New legislative district map in the works

Schwartzkopf: Rolling out public review soon
August 20, 2021

Work on Delaware’s legislative map is expected to begin soon based on census data released Aug. 13.

Speaker of the House Rep. Pete Schwartzkopf, D-Rehoboth Beach, will be in charge of redrawing the legislative maps, just as he did after the 2010 census.

"The data from the federal government is being inputted into a computer program so we can see exactly where the population growth and loss has been over the past decade,” he said. “We're charged with drawing districts that are roughly equal in population, that follow natural boundaries or major roads whenever possible, that keep communities together, and that adhere to the Voting Rights Act of 1965.”

During a Lewes Chamber of Commerce meeting in April, Schwartzkopf said Sussex County could get one or two more seats, and New Castle County may lose one or two based on population shifts, acknowledging the process will be difficult and a lot of people will be upset. 

He said for now, it's too early to speculate.

"You can look at anecdotal evidence about population growth in southern Delaware and below the canal, but we need to see the detailed information,” he said. “Preliminarily, it looks like Sussex County saw a lot of growth along the coast, but I don't know whether that means there will be a new district in this area or a shifting of existing district lines.”

Public hearings and meetings are expected before the Legislature approves new districts. The General Assembly must pass a new district map before Nov. 8 so anyone planning to run for election in 2022 can abide by the requirement that they have lived for at least a year in the district for which they are running. All legislative seats – House of Representatives and Senate – are up for election in 2022, which happens after every 10-year census.

“I led the effort in the House for the last redistricting in 2011, so I'm familiar with the challenges we face to meet all the guidelines. It's not as simple as just drawing 41 House districts,” Schwartzkopf said. “Unfortunately, this process is taking place much later than it previously has due to complications with the 2020 census. But we're committed to a process that involves the public and solicits their input, as well as that of other legislators of both parties. We will be rolling out ways for the public to review the data and offer their suggestions for districts very soon.”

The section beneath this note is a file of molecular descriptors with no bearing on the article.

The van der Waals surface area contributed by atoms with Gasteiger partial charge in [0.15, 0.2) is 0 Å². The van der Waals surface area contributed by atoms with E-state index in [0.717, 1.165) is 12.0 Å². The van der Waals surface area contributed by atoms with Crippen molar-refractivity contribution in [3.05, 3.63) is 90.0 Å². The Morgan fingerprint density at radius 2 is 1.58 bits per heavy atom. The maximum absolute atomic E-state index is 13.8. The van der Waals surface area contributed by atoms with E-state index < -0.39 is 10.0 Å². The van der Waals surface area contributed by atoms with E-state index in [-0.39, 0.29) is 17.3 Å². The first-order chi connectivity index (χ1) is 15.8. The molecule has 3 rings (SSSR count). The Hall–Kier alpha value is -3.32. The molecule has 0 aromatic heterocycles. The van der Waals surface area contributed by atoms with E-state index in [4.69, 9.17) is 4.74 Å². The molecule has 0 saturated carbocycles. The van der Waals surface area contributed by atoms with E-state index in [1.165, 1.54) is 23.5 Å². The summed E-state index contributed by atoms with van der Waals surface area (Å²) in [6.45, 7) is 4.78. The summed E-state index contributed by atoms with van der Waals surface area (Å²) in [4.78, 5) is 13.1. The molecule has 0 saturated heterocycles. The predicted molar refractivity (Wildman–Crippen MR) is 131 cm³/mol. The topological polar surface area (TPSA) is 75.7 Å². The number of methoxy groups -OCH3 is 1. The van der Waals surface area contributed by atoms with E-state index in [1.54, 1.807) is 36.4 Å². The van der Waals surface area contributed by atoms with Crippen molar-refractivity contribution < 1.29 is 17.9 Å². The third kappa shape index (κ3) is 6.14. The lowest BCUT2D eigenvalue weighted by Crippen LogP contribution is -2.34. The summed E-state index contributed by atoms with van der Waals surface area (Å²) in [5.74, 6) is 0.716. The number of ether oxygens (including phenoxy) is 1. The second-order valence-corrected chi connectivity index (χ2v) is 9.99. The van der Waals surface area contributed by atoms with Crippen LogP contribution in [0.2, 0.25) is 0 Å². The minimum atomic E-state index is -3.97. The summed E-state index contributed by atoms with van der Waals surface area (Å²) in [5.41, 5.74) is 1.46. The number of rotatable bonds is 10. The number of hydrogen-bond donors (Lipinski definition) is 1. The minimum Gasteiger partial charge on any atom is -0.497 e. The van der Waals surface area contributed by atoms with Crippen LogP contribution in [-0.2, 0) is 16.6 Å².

Schwartzkopf said public input will be welcome. Comments can be specific or general, he said, such as requests to keep certain neighborhoods together or place adjoining communities in the same district. 

Census information released for Sussex County shows that its population is older, has a higher poverty rate, and has more people moving here from out of state than the average for the state of Delaware.

The most recent data from the 2020 census compares Sussex County to Delaware’s two other counties, and also compares Delaware to the rest of the country. The median age in Sussex County is 50, compared to 41 in Delaware and 38 in the U.S. The poverty rate is 12 percent, similar to the national rate, but lower than the state’s 11 percent.

In Sussex County, 4.3 percent of the population had moved here from another state over the past year, compared to 3.9 percent in the state and 2 percent nationally.

Along racial lines, about 75 percent of Sussex County is considered white and not Hispanic compared to 61 percent in the state, and 60 percent nationally. The Hispanic population in Sussex County is 9.3 percent, compared to 9.6 percent in Delaware and 18 percent nationally, and the Black population is 12 percent in Sussex, 22 percent in Delaware and about 13 percent nationally.

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